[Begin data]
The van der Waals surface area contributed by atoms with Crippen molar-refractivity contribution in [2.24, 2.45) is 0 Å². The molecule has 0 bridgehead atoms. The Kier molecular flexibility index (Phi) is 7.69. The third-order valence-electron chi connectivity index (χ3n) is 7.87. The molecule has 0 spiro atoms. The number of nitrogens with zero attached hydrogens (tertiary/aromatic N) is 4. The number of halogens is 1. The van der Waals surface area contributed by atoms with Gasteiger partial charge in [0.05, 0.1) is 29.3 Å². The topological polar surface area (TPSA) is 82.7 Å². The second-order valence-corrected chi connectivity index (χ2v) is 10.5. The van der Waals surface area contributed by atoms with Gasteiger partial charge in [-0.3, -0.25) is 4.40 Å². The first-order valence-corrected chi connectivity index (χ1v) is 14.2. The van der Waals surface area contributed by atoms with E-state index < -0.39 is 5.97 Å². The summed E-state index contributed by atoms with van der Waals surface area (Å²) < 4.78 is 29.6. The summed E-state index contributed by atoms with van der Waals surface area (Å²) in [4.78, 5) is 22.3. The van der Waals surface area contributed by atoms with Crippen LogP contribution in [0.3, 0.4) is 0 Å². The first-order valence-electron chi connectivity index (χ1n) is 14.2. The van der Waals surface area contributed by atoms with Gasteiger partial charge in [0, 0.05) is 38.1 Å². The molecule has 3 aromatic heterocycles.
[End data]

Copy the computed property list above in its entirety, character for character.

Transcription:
The van der Waals surface area contributed by atoms with Crippen molar-refractivity contribution in [2.24, 2.45) is 0 Å². The molecule has 0 bridgehead atoms. The Kier molecular flexibility index (Phi) is 7.69. The third-order valence-electron chi connectivity index (χ3n) is 7.87. The molecule has 0 spiro atoms. The number of nitrogens with zero attached hydrogens (tertiary/aromatic N) is 4. The number of halogens is 1. The van der Waals surface area contributed by atoms with Gasteiger partial charge in [0.05, 0.1) is 29.3 Å². The topological polar surface area (TPSA) is 82.7 Å². The second-order valence-corrected chi connectivity index (χ2v) is 10.5. The van der Waals surface area contributed by atoms with Gasteiger partial charge in [-0.3, -0.25) is 4.40 Å². The first-order valence-corrected chi connectivity index (χ1v) is 14.2. The van der Waals surface area contributed by atoms with E-state index < -0.39 is 5.97 Å². The summed E-state index contributed by atoms with van der Waals surface area (Å²) < 4.78 is 29.6. The summed E-state index contributed by atoms with van der Waals surface area (Å²) in [4.78, 5) is 22.3. The van der Waals surface area contributed by atoms with Crippen LogP contribution in [0.3, 0.4) is 0 Å². The first-order valence-electron chi connectivity index (χ1n) is 14.2. The van der Waals surface area contributed by atoms with Gasteiger partial charge in [0, 0.05) is 38.1 Å². The molecule has 3 aromatic heterocycles.